What are the key advocacy issues or risk factors impacting this case?
In most cultures, people with disability are often victimized and secluded from societal activities. The victimization coupled with seclusion results in low self-esteem among the special group of individuals (Lago, 2005). Josie has undergone victimization and seclusion from the soccer team and other after school programs. There is a high likelihood that the child’s self-esteem is low due to the mentioned factors. The following may be done to mitigate the risk factors:
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- View the situation from the client’s perspective
- Create a rapport with the child to eliminate the sense of seclusion
- Nullify the cultural beliefs
Stereotypes about disability
Persons with learning or other developmental disorders are viewed as being incompetent and unreliable. The society views disability as an incurable condition (McMahon & Patton, 2006). Such stereotypes may cause an adverse attitude on the child, thus affecting the outcome of the therapy. Josie contemplates suicide since he believes that nothing can be done to improve his condition. However, to change the situation, the following strategies may be adopted:
- Convince the client that the stereotypes are just falsehoods
- Advise the client of the opportunities available even after exclusion from the soccer team
- Inform the client about the treatment options available
Josie lives with her single mother hence there is a high possibility that he undergoes child abuse in the form of neglect. Neglect may affect one emotionally and hinder his/her psychological development. Below are some of the ways to deal with the issue
- Create a rapport with the client to address the neglect feeling
- Encourage the client’s mother to show parental love to the kid
- Refer the client to other forms of treatment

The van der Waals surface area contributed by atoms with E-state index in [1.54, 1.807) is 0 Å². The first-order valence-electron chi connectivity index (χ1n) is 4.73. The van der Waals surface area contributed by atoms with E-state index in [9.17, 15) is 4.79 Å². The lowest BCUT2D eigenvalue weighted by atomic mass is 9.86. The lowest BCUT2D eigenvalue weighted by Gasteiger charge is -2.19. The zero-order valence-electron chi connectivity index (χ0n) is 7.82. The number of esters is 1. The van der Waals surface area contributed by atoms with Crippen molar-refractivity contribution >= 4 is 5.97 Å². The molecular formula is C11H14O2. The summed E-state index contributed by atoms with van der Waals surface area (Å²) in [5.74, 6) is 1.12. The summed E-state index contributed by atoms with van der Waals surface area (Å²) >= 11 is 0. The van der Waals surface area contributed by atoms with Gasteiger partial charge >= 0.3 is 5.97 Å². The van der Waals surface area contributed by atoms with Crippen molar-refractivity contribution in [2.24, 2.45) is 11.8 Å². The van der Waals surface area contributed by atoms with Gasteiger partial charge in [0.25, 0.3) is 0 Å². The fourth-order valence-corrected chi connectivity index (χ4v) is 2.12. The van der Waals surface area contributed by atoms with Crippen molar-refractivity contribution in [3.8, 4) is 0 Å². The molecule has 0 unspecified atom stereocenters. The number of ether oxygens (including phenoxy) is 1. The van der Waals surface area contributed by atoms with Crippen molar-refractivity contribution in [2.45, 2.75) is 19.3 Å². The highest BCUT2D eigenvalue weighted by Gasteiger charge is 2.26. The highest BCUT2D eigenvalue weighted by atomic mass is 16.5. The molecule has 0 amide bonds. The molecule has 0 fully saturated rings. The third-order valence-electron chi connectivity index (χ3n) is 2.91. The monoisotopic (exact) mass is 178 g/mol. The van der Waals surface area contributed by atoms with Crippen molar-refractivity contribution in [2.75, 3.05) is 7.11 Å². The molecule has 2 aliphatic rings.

Roadblocks to counseling
Some cultures impose limitations on the amount of information that may be shared with a stranger. Therefore, the client may be reluctant to give certain sensitive information regarding his condition. Full disclosure of information is essential since it allows the therapy administrator to make better treatment decisions (Lago, 2005). The counselor should create a personal relationship with the client to deal with the inhibitor.
Language may also hinder the successful administration of the therapy. It may limit the conversation with the client hence hindering the effectiveness of the treatment. The problem is compounded by the ethical provisions that require confidentiality of the client’s information. A decision to seek the services of a translator may compromise the confidentiality requirement.
Learning disorders deprive kids of their ability to converse effectively coupled with lowering listening and attention skills. Josie may not be in a position to give the necessary information. Thus, his condition may hinder the efficient administration of the therapy.
Children are incapable of making credible decisions when faced with certain situations. A contract between an adult and a minor is considered voidable at the discretion of the child (Abrahams, 2007). Therefore, it will be hard to obtain consent from Josie owing to his tender age. Therefore, to comply with the requirement, I would request consent from both Josie and his parent.
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The information given by the client must not be shared with any other person not taking part in the counseling. However, the courts may compel the counselor to make part or full disclosure of such information (Bond, 2015). In such a case, the mentioned ethical provision is overlooked. Thus, to ensure that confidentiality of the data is maintained, I would dispense only the relevant information if required to do so by the courts.
A client is entitled to facts about his/her condition. The counselor must tell the victim that the information given is confidential, but it may be disclosed in special cases such as in the event of a court order. Disclosure of such information may turn the client away, and thus counselors tend to shy from making such disclosures. I would give all the necessary information to the kid and require him to make a decision to participate.
Abrahams, H. (2007). Ethics in counselling research fieldwork. Counselling and Psychotherapy Research, 7(4), 240-244.
Bond, T. (2015). Standards and ethics for counselling in action. Newcastle, UK: Sage.
Lago, C. (2005). Race, culture, and counselling. New York, NY: McGraw-Hill Education.
McMahon, M., & Patton, W. (2006). Career counseling: Constructivist approaches. London, UK: Routledge.